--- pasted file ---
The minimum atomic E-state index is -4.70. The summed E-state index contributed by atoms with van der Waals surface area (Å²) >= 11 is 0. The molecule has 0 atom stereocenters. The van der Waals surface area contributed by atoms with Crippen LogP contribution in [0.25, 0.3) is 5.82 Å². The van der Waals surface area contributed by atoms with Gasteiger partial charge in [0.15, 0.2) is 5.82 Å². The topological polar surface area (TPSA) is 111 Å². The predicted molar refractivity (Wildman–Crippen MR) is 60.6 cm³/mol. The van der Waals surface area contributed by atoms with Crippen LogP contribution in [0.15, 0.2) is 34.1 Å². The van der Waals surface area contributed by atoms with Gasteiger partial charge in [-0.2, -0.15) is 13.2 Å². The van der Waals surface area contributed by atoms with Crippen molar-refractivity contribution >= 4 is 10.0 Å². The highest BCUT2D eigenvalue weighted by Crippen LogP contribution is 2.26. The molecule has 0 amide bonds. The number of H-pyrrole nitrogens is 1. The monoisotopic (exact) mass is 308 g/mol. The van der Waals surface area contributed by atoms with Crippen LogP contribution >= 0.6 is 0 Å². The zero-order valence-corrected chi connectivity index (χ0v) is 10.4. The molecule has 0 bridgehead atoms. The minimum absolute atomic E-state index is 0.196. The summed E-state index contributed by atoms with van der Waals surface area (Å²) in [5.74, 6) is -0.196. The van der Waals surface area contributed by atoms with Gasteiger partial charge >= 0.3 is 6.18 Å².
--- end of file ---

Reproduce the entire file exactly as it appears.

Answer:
The minimum atomic E-state index is -4.70. The summed E-state index contributed by atoms with van der Waals surface area (Å²) >= 11 is 0. The molecule has 0 atom stereocenters. The van der Waals surface area contributed by atoms with Crippen LogP contribution in [0.25, 0.3) is 5.82 Å². The van der Waals surface area contributed by atoms with Gasteiger partial charge in [0.15, 0.2) is 5.82 Å². The topological polar surface area (TPSA) is 111 Å². The predicted molar refractivity (Wildman–Crippen MR) is 60.6 cm³/mol. The van der Waals surface area contributed by atoms with Crippen LogP contribution in [0.15, 0.2) is 34.1 Å². The van der Waals surface area contributed by atoms with Gasteiger partial charge in [-0.2, -0.15) is 13.2 Å². The van der Waals surface area contributed by atoms with Crippen molar-refractivity contribution >= 4 is 10.0 Å². The highest BCUT2D eigenvalue weighted by Crippen LogP contribution is 2.26. The molecule has 0 amide bonds. The number of H-pyrrole nitrogens is 1. The monoisotopic (exact) mass is 308 g/mol. The van der Waals surface area contributed by atoms with Crippen LogP contribution >= 0.6 is 0 Å². The zero-order valence-corrected chi connectivity index (χ0v) is 10.4. The molecule has 0 bridgehead atoms. The minimum absolute atomic E-state index is 0.196. The summed E-state index contributed by atoms with van der Waals surface area (Å²) in [5.74, 6) is -0.196. The van der Waals surface area contributed by atoms with Gasteiger partial charge >= 0.3 is 6.18 Å².